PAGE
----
Power museum is a fairgrounds treasure

Power museum is a fairgrounds treasure

by -
8
George Hartman, a dedicated engine buff, enjoys showing off the museum's intriguing collection. — Michael Cummo

With the noise and glitter of the carnival, the color and chaos of the Hall, exciting competitions, demos, delectable food and upbeat music, Fairgoers may not realize there is a fascinating feature at the far end of the grounds.

Occupying half of the second animal barn, the Martha’s Vineyard Antique Power Museum is packed with rarely seen engines, tools, vehicles, and equipment that give a glimpse into an earlier and different way of life.

Here visitors can dip into history, see a vintage steam or gasoline engine at work, and learn little-known lore about power and agriculture.

“We’ll have the engines running during the Fair,” promises George Hartman of West Tisbury, who oversees the collection along with other antique engine enthusiasts.

Mr. Hartman is at home around old farm equipment.
Mr. Hartman is at home around old farm equipment.

The museum evolved from the Annual Martha’s Vineyard Antique Power Show, begun here more than 25 years ago by the late Bill Honey, Tom Thomas, Mr. Hartman, and others. At first a weekend event, it is now held during the Saturday Living Local Festival in early fall. The organizers had long wished for permanent quarters to store and display the vintage machines. With the raising of a second animal barn in 2008, the Agricultural Society made the space available.

The museum was officially established here about four years ago. It is opened to the public only twice a year, at the Fair and the Living Local Festival. Serious antique engine buffs may visit by appointment.

A dedicated engine enthusiast since receiving his first miniature steam engine when he was a young boy, Mr. Hartman keeps a careful eye on the collection year-round. Mr. Thomas is on hand for special events as is often Phil St. Jean, a Rhode Island engine specialist.

Mr. Hartman proudly pointed out features of the collection, arranged neatly in the dim wooden barn with high windows.

Mr. Honey’s presence is still strong, thanks to a display of several of his small and medium-sized engines. Mr. Hartman even salvaged Mr. Honey’s crane, still used here for hoisting heavy engines.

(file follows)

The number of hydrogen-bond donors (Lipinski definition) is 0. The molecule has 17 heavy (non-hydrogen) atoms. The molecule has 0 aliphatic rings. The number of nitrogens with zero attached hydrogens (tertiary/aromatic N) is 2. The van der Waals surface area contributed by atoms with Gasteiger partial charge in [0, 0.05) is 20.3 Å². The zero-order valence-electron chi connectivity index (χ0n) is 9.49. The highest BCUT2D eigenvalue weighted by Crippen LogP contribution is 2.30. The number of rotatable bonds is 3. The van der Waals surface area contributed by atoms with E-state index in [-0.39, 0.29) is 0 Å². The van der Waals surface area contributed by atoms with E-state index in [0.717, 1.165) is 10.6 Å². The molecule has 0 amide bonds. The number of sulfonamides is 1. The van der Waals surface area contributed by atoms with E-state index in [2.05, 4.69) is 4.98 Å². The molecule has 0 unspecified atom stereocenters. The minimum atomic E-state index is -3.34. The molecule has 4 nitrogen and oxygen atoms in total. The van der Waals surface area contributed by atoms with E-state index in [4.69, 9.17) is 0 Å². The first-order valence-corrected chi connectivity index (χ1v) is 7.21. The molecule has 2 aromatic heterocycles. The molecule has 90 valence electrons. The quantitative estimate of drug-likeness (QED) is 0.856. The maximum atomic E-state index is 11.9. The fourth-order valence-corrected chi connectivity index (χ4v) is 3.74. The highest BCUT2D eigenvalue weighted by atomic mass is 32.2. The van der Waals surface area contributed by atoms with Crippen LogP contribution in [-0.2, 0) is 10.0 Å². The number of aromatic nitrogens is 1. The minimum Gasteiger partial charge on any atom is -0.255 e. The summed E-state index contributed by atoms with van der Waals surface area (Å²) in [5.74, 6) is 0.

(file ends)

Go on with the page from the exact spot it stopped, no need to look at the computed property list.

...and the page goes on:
Mr. Hartman contributed a steam engine that he sometimes demonstrates, to the delight of onlookers. His intriguing collection of miniature airplane and boat engines fills a small glass display case.

Dale McClure has three tractors on display. Spanning the years, they show how the machines developed over time. Two early automobiles, one from the 1890s and another from the early 1900s, illustrate the shift from steam to gasoline in those early days of horseless transportation.

Well-used old farm tools, most from Island farms, hang on the walls — scythes, ice tongs, saws, oxen yokes. There is forge complete with tools that Mr. Hartman hopes an Island blacksmith will one day demonstrate.  A dilapidated horse treadmill was once used to power a saw rig.

And who knew that sewing machines and washers were once powered by gasoline, and that a clothes iron might be heated by building a charcoal fire inside? There’s a drill press, children’s mechanical toys from the United States and abroad, and a corner filled by works in progress that keep Mr. Hartman happily tinkering.

Follow the whirring, clanking, purring, and sputtering, along with the tantalizing aromas of oil and gasoline, to discover these and many other fascinating contraptions. The museum is open throughout the Fair.

For more information, call George Hartman, 508-693-6039, or find Martha’s Vineyard Antique Power Museum on Facebook.